Janhavi is a writer born in Mumbai and raised in Te Whanganui-a-Tara. She is a multimedia journalist with Re: News and has contributed to a variety of outlets in Aotearoa, including The Spinoff and The Pantograph Punch. Janhavi enjoys writing about society, art, race, pop culture and issues that are important to rangatahi. In 2022, Janhavi was the editor of Salient Magazine.

Janhavi has long dark hair and smiles for the photo while posing outdoors for the photo.

Photo by Jinki Cambronero

Jennifer Cheuk, Archivist

Jennifer Cheuk (卓嘉敏) is a mixed Hong Kong Chinese curator, researcher and editor. She is the Editor-in-Chief of Rat World magazine and the Programme Manager for the Auckland Writers Festival. Her project for the archive focuses on zines and independent publishing in the pan-Asian community as a way to connect, celebrate and educate.

Jenn's hair is tied up and she is smiling and wearing a red cheongsam.

JingCheng Zhao, Archivist

JingCheng Zhao likes writing and editing videos and is currently dabbling in home breweries with organic hand-picked produce (fruits from their garden) and crocheting. Their project for the archive focuses on queer Asian artists: what are they doing, what are they imagining, what are their desires and hopes?

Jing is wearing a white singlet and has short shaggy hair. They are posing on a bridge in front of a river.

Eda Tang, Archivist

Eda Tang is a journalist based in Tāmaki Makaurau, feature writing for The Spinoff and Ensemble magazine. She also writes and hosts Āku Hapa! a Māori language TV show to be broadcast on Whakaata Māori in 2024. She was previously a Pou Tiaki journalist at Stuff reporting on local and national news related to te ao Māori, health, culture, language and education. While completing her BA Honours at the University Auckland, she was the co-editor of Craccum, the university's student magazine.

Eda has long hair with copper highlights, and poses in front of some dried flowers for the photo.

Photo by Bree Bonzon-Liu

Nahyeon Lee, Filmmaker

Nahyeon is a writer, director and theatre producer of Korean descent based in Tāmaki Makaurau, Aotearoa. In 2022, her debut play, The First Prime-Time Asian Sitcom was presented with Silo Theatre and she wrote and directed one part of the anthology feature film Kāinga, which premiered at NZIFF (2022) and traveled to Melbourne (MIFF), Hawaii (HIFF), Los Angeles (LAAPFF) and India (IFFI).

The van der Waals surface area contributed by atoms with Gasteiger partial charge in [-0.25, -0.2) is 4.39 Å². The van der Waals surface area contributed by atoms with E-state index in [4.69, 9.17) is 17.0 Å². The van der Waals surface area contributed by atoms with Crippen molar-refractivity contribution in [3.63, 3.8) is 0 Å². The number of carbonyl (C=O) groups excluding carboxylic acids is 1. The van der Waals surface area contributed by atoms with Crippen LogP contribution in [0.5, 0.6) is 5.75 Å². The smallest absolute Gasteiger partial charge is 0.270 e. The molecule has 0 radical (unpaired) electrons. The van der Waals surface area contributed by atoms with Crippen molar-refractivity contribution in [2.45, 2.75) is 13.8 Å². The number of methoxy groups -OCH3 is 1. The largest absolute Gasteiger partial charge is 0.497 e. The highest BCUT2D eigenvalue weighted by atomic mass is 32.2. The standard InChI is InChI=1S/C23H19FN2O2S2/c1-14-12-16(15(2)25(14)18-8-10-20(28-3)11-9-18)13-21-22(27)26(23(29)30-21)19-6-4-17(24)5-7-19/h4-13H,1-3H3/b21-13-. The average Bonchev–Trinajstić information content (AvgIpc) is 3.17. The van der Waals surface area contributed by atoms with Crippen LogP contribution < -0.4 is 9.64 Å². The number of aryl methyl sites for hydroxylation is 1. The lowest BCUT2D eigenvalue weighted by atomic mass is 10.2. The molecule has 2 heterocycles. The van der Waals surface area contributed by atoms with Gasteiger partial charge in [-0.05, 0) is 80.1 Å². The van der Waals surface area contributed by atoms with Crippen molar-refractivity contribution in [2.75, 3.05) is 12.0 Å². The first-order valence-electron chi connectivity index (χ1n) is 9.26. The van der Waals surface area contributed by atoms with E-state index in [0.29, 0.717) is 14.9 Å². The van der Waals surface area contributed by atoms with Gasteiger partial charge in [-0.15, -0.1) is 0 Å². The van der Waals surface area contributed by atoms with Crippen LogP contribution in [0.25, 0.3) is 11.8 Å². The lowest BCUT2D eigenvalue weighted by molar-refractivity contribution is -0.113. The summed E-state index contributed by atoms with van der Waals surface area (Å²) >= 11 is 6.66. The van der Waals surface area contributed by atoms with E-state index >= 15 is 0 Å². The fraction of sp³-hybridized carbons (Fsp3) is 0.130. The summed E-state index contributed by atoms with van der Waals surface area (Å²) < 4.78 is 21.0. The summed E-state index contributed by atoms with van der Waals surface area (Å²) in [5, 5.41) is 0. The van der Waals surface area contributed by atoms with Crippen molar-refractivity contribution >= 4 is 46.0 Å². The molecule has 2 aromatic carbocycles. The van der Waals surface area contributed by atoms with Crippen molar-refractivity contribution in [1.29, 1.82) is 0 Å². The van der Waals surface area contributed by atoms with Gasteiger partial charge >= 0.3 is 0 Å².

Nahyeon has mid-length silver hair and is laughing for the camera in front of a dark background.

The Satellites Curatorial Group


Xin Ji

Satellites was originally founded in 2016 through the support of Auckland Council’s Arts and Culture Programme. It had the explicit aim of addressing the programming deficit we were seeing across Tāmaki Makaurau when it came to our Asian diaspora artists, as well as the inequality we were seeing in arts programming across the city, with many outer suburbs less catered to in terms of baseline access to cultural experiences.

The programme was built around these ideas of access — not only geographical but financial and curatorial — and as a result was focused on the commissioning, creation and presentation of temporary installation and performance work across the city. Major works have included The Claw (2018), The Mood Machine (2018), K-Pop Party (2019) Kollywood Extra (2019) and The Crystal Ball (2019).

Over the years, its activities have included commissioning and presenting new work, facilitating national touring of that work, and advocating for the artists that it serves.

In 2020, during the pandemic, Satellites was defunded. While this was devastating, this also allowed for a critical moment of reflection, given the rapidly evolving nature of the city and its Asian arts communities.

During this period, we worked on and published Enter the Multiverse: Building a Stronger Sector for our Asian Arts Practitioners, which outlined three key pathways for investment in order to ensure the long-term sustainability of our sector. They were:

  • Mid-career practitioners are supported to become leaders in Aotearoa on an international stage
  • Early-career practitioners have culturally safe opportunities to build capability
  • Asian diaspora artists have access to the opportunities and resources to develop a distinctive voice within Aotearoa

We recognise, and emphasise, that many of these conversations have relevance and resonance beyond our communities because our own success is tied to the success of our peers, and to the arts and cultural sector at large.

We have already seen tangible impacts of this research. The recommendations were used to directly inform the redesign of the Asian Artists' Fund, and funding support was offered through Manatū Taonga Ministry for Culture and Heritage to address the third recommendation — and, in particular, explore how this could be achieved through access to different types of knowledge.

These knowledges include understanding the whenua we occupy, and our place as tangata tiriti, as well as the shoulders we stand on — specifically, the history of Asian diaspora artists and art-making in Aotearoa. It also involves having the opportunity to be in dialogue with artists who are navigating ancestral knowledges, and figuring out how these might be drawn on and translated in a diaspora context, rather than directly lifted and re-presented.

That’s why our work over the next year is focused on:

  • The creation of an online archive of Asian diaspora artists and art-making in Aotearoa
  • A six-issue online magazine that will unearth some of the larger themes emerging in the archive, as well as leading contemporary conversations relevant to our Asian diaspora artists in Aotearoa
  • A visiting artist programme where knowledge holders and practitioners will be invited to Aotearoa to share their knowledge and provide artists with an insight into alternative ways of making, thinking and doing.

We hope you enjoy exploring.


Photography: Daniel Farò

Photoshoot lighting assistant: Ashley Young

Photoshoot prop styling: Greta Billstein